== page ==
Senior lawmakers recently unveiled a $78 billion bipartisan tax agreement that includes retroactive boosts to the child tax credit, potentially impacting families filing their tax returns this season. The proposed legislation, while promising, still faces hurdles that could impede its implementation.

Under the plan, which applies retroactively to 2023, the child tax credit will be expanded through various measures, including broadening access to the credit, increasing the refundable amount, and incorporating future inflation adjustments. Additionally, the proposal seeks to restore expired business tax breaks. House Ways and Means Committee Chairman Jason Smith and Senate Finance Committee Chairman Ron Wyden released an outline of the plan, with Wyden expressing his determination to pass it in time for families and businesses to benefit during the upcoming tax filing season.

Although the proposed changes are less generous compared to the enhanced child tax credit implemented during the Covid-19 pandemic, they still offer significant improvements. For the tax year 2023, the maximum refundable tax break per child would increase to $1,800, surpassing the current limit of $1,600. Subsequent years would see further increases, with the limit reaching $1,900 in 2024 and $2,000 in 2025, alongside inflation adjustments.

Moreover, the new law aims to expand eligibility for the refundable credit, particularly for larger families, and allows taxpayers to utilize the previous year’s earnings to calculate their maximum credit if their income declines in 2024 or 2025. These measures are intended to provide substantial relief to millions of low-income families, addressing the significant rise in childhood poverty experienced in the United States since the expiration of pandemic relief measures.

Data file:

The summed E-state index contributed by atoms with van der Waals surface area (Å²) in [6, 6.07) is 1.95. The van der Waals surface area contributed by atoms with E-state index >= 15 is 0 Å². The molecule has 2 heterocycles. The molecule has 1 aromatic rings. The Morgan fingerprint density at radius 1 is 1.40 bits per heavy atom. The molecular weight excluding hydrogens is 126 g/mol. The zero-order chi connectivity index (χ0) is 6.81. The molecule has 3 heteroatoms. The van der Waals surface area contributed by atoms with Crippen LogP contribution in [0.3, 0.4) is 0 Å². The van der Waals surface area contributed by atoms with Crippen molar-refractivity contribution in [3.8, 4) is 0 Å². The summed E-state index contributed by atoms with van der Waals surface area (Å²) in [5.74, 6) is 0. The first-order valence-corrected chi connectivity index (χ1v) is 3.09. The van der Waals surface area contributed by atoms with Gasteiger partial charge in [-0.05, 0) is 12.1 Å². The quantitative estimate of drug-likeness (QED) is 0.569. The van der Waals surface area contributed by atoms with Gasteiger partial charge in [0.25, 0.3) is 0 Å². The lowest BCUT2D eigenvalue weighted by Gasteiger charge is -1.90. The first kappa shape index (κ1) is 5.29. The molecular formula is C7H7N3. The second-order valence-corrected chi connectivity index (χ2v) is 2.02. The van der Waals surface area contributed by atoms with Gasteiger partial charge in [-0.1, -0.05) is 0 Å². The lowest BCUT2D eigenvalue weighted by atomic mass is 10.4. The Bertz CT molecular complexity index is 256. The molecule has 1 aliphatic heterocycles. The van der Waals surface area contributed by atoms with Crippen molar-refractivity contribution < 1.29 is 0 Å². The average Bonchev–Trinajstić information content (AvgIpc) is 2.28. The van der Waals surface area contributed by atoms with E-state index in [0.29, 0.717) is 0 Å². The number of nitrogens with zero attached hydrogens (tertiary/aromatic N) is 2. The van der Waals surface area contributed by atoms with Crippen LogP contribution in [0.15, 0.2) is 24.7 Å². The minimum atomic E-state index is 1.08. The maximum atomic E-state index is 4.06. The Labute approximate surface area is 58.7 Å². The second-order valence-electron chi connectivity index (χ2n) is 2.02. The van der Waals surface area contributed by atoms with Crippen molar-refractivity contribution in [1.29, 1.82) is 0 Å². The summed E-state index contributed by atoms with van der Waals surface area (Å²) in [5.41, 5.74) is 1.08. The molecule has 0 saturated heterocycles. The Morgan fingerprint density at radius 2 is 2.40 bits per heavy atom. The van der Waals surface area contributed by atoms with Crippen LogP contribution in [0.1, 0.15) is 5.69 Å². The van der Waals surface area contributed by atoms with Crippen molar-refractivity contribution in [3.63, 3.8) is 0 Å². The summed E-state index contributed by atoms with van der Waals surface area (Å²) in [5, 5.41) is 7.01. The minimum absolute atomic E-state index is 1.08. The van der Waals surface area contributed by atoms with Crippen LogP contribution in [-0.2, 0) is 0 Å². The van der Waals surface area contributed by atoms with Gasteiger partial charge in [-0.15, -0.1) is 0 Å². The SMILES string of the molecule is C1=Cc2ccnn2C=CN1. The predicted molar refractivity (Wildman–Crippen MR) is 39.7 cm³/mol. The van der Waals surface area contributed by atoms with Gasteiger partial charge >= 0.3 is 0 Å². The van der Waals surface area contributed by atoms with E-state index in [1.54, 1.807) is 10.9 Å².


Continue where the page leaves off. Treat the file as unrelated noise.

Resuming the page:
Projected Impact and Urgency of Enactment

According to projections from the Center on Budget and Policy Priorities, if the proposed legislation is enacted, approximately 16 million children in low-income families would benefit during its first year. This highlights the potential positive impact the changes could have on reducing childhood poverty.

However, there is an urgent need to pass the legislation promptly due to proposed retroactive changes for the 2023 tax year. The opening of the tax season on January 29th adds additional pressure to ensure the enactment of the bill. Despite this urgency, passing the legislation as a stand-alone bill may face challenges considering other priority issues, further increasing the risk of delays or even potential failure.

Lawmakers currently face two fiscal-year 2024 deadlines to pass spending bills and avoid a partial government shutdown, with the first deadline rapidly approaching on January 19th. This creates a complex legislative landscape, with limited avenues available to pass the tax agreement. The competing priorities and time constraints increase the risk of the proposal being overshadowed by other concerns or potentially abandoned altogether.

Garrett Watson, a senior policy analyst and modeling manager at the Tax Foundation, emphasizes the slim time frame available, even in the best-case scenario. This further underscores the considerable challenges that lie ahead for the legislation’s successful passage.

The $78 billion bipartisan tax agreement, offering retroactive boosts to the child tax credit, presents a promising opportunity to alleviate the financial burden on low-income families and address the increasing rates of childhood poverty. However, the proposed legislation faces significant hurdles that could impede its enactment. With limited time and competing priorities, lawmakers need to navigate a complex legislative landscape to ensure the successful passage of this critical tax agreement.

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